Second Skin: Everyday and Sacred Uses of Bark Worldwide
These pages are based on RAMM's 'Second Skin' exhibition.
This exhibition demonstrated the many uses of bark and showed the amazing range of barkcloth designs produced in the last 250 years by artists both known and unknown.
RAMM has a collection of about 160 examples of barkcloth from many parts of the world. Only a small number are displayed in the World Cultures galleries at any one time. You can see more in this theme and in the objects theme.
Barkcloth combines the exotic and the familiar. The uses to which this kind of cloth have been put may be obvious – costume, matting, house decoration. The designs are vibrant and immediately attractive, yet the material itself is unfamiliar to most westerners.
We hope this theme sparks your interest in a little-known material.
Try our barkcloth printing game!
Bark is the many layered, outer covering or skin of a tree. Bark adapts to protect the living tree from its environment. The outer bark, the periderm, has several layers - as in the nearby drawing.
Most cultures have long understood that plant chemicals have medicinal properties. Bark has been used as medicine in China for the treatment of arthritis.
Cloth made from beaten bark is found only in the tropical regions of the globe. The main centres are in the tropical Pacific Islands, island south-east Asia (the Philippine Islands, Sulawesi, Borneo), east, central and west Africa, central and tropical South America.
Bark as a surface coating has been attractive to artists and craftsmen worldwide: print-makers and furniture-makers in Europe, canoe-makers and north America, home-builders in aboriginal Australia.
Clothing has been made from bark sheet and bark fibre by peoples of the Northwest Coast of North America, the Ainu nation of Hokkaido in northern Japan, and groups in Melanesia and Africa.
Bark can be split into pliable, long strips suitable for basketry making. Vine rinds or barks can make very long weaving elements, producing a strong even structure, free of joints.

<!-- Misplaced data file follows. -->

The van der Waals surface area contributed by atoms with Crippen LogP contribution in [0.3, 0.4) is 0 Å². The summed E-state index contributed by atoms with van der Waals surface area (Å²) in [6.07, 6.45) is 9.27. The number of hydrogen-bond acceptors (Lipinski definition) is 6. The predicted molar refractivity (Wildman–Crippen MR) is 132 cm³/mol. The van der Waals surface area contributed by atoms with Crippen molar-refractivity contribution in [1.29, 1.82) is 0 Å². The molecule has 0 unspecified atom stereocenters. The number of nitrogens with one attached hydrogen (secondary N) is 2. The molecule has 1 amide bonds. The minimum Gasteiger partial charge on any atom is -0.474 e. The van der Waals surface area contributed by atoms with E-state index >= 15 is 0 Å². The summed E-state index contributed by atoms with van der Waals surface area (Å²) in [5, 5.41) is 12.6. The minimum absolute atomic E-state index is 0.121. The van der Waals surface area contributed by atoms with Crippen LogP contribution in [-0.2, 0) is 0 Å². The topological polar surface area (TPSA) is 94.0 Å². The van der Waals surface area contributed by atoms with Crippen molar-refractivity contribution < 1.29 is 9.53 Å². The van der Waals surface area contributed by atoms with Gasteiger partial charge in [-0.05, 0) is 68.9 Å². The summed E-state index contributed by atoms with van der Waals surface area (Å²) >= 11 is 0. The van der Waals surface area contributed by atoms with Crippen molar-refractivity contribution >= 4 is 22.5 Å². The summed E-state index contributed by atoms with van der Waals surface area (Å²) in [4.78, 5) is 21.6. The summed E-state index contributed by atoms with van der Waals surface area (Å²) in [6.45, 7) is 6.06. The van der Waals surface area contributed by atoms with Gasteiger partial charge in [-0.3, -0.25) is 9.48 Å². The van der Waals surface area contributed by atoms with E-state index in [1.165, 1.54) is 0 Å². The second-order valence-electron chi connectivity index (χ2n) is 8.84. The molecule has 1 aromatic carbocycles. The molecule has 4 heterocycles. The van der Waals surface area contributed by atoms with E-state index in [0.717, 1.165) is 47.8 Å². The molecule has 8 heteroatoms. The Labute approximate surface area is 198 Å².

The main uses of barkcloth in Africa include everyday and ceremonial clothing, for bedding, as room decoration, as shroud material and most recently, as examples of craft items for tourists.
Aztec accounts were kept on paper called amatl, made from fig bark. Moctezuma had a ‘great house’ full of such record books.
The Pacific galleries have been split into seven sections: Fiji, Hawaiian, Marquesas Islands and Cook Islands, Melanesia, Samoa and Uvea, Society Islands and Pitcairn, Tonga
Barkcloth (masi) in the Fijian Islands is only made of the paper mulberry tree. Masi has many forms and design styles.
As in other Polynesian islands, paper mulberry was the most usual source of bark for making barkcloth or kapa, although breadfruit and wild fig were also used.
Marquesan barkcloth (hiapo) is made from paper mulberry, breadfruit and banyan, a fig species. The collection made by Jenny Balfour-Paul in February 2001 on Fatu Hiva, the most southerly and remote of the islands, includes pieces manufactured from each of these three species.
The vast island of New Guinea is the most culturally diverse region in the world. Over 700 separate languages are spoken. So it is not surprising that there are many different kinds of barkcloth in New Guinea but it is not found all over the island.
Decorated barkcloth in Samoa is known as siapo. It is made exclusively from paper mulberry bark. Siapo is decorated in two ways.
Tahitian barkcloth was made from three types of tree: fig (aoa or are) breadfruit (uru) or best of all paper mulberry (aute).
In both the islands groups of Tonga and Samoa, barkcloth was and is usually made using the inner bark of the paper mulberry tree.